Wollondilly Council has once again stated its strong opposition to the raising of the Warragamba Dam Wall, as it formally responds to NSW government reports currently on exhibition.
Mayor Matt Gould said there was very little time to read all the detail in the reports currently on exhibition, let alone prepare a response, “which makes it very challenging for anyone to provide meaningful feedback.”
“It seems our concerns are repeatedly dismissed by the NSW government, despite the fact that the area that would be inundated as a consequence of the raising of the Warragamba Dam wall is almost entirely located within the Wollondilly Local Government Area,” the Mayor said.
Council is encouraging community members and organisations to have their say on the Department of Planning and Environment (DPE) Preferred Infrastructure Report and Response to Submissions before the 12 December 2022 deadline.
Council’s 2021 submission to the Environmental Impact Statement (EIS) is included in the exhibited documents; however, it appears that the government hasn’t conceded any of the points made by Council, said Mayor Gould.
“We have consistently stated our strong opposition to the raising of the wall by up to 17 metres, due to the expected loss of irreplaceable Aboriginal cultural heritage, the effects on biodiversity, heavy vehicle movements throughout much of the Shire and overall concerns about the impact on the Warragamba community and the management of such a large project,” he said.
“I don’t believe that raising the dam wall would achieve the flood mitigation outcomes that are being touted, however this proposal would cause irreversible damage to the area’s unique indigenous heritage and native species, as well as impact the Blue Mountains World Heritage Status.
“The government’s own modelling shows that more than 50% of flood waters can come from the Upper Nepean and catchments that are effectively downstream from the proposed wall.”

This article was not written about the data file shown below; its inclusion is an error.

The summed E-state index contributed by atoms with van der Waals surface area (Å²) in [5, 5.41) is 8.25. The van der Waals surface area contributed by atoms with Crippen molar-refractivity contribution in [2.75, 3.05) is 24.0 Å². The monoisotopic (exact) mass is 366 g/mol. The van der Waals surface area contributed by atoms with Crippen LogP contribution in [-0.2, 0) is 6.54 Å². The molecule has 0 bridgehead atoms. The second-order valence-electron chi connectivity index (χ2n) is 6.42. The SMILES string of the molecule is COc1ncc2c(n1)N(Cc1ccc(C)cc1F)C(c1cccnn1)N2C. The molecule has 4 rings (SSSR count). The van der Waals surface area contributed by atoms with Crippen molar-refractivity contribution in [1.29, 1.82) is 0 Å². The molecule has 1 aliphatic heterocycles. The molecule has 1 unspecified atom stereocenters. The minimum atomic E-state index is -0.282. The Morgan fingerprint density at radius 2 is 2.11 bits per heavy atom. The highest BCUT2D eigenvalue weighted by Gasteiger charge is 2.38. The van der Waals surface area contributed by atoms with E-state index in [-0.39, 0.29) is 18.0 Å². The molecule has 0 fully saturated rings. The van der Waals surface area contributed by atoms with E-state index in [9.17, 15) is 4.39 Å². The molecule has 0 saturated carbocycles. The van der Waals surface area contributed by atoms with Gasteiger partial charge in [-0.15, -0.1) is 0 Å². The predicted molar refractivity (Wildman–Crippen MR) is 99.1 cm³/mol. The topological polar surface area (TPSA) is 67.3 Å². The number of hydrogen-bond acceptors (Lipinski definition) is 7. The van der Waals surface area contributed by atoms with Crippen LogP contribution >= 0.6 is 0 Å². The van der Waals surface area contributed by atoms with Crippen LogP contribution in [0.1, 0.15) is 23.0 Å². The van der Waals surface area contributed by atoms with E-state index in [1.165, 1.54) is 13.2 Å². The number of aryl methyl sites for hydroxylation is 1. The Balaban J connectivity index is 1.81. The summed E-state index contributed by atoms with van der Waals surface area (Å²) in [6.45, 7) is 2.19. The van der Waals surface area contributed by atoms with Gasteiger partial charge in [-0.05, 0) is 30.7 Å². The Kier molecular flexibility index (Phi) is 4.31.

Mayor Gould said that more needed to be done to manage and mitigate flooding along the Hawkesbury-Nepean, but claims better and more time effective options have not been properly considered.
“We should start releasing water from Warragamba when we know heavy rainfall is coming to create more of an air gap. We could also lower the drinking water storage of Warragamba to create an additional permanent air gap and offset this through greater use of the desalination plant that we are already paying for and that is currently not being utilised,” he said.
“This would allow us to redirect the billions of dollars that raising the dam wall would cost into flood evacuation routes and road infrastructure that is desperately needed for at-risk communities across Greater Western Sydney and which would also improve transport links on a day to day basis.”
“Raising Warragamba Dam is not in the interests of Western Sydney, potentially costing over $2 billion and enabling developers to cover rural floodplains with housing, as well as the possibility of creating a sense of complacency from those still at risk of catastrophic flooding,” said Mayor Gould.
Community members can submit their feedback to the Department here.